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Hyde Park, Woodlawn, South Shore

South Shore Artists, Businesses Shine During CONNECT, Popping Up On 71st Street This Weekend

After a successful fest in Hyde Park, the Silver Room's Eric Williams was asked to bring the event to South Shore.

CONNECT South Shore Arts Festival runs through Sunday.
Eric Williams
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SOUTH SHORE — Local artists and business owners will take over 71st Street this weekend to encourage folks to shop local this holiday season. 

The CONNECT South Shore Arts Festival kicked off with an opening reception Friday night, and vendors will pop up from noon-8 p.m. Saturday and Sunday at 1914 E. 71st St. (art, design and fashion) and 2100 E. 71st St. (general marketplace). A film festival at 2226 E. 71st St. and health and wellness area at 2226 E. 71st St. will round out the market. 

The free event was organized by the South Shore Chamber and Special Service Area #42 in partnership with Eric Williams, owner of The Silver Room, 1506 E. 53rd St. in Hyde Park, and Rob McKay of Connect Gallery, 1520 E. Harper Court in Hyde Prk. The goal of the annual event is to spur interest in local small businesses and businesses.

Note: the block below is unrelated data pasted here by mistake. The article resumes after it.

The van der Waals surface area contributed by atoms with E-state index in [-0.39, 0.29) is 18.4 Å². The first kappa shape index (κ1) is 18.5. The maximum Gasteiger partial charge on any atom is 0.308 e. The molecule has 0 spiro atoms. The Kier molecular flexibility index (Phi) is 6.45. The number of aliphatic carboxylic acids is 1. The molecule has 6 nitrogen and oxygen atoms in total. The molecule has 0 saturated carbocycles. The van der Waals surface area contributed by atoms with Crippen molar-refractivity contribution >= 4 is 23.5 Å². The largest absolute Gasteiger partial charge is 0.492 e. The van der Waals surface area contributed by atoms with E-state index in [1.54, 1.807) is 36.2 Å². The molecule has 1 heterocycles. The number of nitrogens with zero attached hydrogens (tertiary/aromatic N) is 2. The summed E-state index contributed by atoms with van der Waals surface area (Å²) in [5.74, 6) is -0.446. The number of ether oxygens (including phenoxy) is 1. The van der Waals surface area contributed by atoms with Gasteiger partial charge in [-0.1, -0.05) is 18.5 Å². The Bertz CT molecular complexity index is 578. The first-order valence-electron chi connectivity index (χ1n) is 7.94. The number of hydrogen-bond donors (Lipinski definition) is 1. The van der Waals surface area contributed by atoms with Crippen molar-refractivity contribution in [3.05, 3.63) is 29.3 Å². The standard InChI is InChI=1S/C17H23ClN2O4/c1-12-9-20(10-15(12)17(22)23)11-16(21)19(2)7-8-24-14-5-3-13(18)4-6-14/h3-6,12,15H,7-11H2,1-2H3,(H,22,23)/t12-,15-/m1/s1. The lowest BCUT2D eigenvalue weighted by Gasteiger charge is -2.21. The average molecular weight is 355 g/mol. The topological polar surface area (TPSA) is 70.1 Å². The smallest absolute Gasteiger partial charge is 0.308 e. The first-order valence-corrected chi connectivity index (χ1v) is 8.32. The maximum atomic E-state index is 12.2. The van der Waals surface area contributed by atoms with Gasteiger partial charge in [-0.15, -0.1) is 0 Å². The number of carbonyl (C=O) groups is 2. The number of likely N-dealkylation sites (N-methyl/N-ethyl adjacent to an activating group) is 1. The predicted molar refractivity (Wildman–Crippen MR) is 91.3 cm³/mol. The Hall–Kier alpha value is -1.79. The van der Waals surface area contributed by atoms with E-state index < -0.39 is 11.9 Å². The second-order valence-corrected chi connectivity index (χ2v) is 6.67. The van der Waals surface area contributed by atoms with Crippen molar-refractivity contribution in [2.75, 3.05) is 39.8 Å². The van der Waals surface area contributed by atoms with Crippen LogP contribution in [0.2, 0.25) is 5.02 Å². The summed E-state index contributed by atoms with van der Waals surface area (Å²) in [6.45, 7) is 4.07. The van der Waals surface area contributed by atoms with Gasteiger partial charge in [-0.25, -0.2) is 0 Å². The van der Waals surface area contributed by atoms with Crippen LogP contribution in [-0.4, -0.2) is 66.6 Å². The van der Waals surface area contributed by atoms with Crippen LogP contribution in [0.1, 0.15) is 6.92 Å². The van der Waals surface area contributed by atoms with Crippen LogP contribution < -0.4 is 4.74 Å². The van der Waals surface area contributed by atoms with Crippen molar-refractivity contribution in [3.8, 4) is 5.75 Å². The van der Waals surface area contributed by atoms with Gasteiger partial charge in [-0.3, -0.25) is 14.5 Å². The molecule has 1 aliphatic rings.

Event organizers are expecting more than 1,000 visitors throughout the weekend.

Williams said they decided to host the event in South Shore this year after a successful market in Hyde Park in 2016.

The CONNECT Hyde Park event was such a success that the formerly vacant retail space is now occupied with viable businesses, Williams said. The pop-up shops aim to show what the space could potentially be used for with the right businesses in place.

“It was a huge success, a ton of folks came down, and that’s how South Shore heard about what we have done and asked us to come down and do the same thing on 71st Street,” Williams said. “It’s about bringing excitement and energy to a neighborhood that doesn’t always have a positive spin on it.”

Williams said participating vendors were selected from a list of businesses who have previously worked with the The Silver Room and also live in the greater South Shore community.

“I think it’s a very important thing to have these temporary activations to happen to create this different spark in the community,” he said. “My favorite part is seeing people have a good time. I think seeing people live in the neighborhood and seeing them come down and get involved is the best part to me.”

Tonya Triche, president of the South Shore Chamber, said the festival is one of the most anticipated events in the neighborhood this year.

“We feel if we can put on an event like this it attracts not only from the South Shore community but from other parts of town as well,” she said. “We want to show them the vibrancy of the community in hopes that they will occupy several of the vacant storefronts or locate their business in the South Shore community.”

For more information and a full lineup of events, visit the fest’s website here.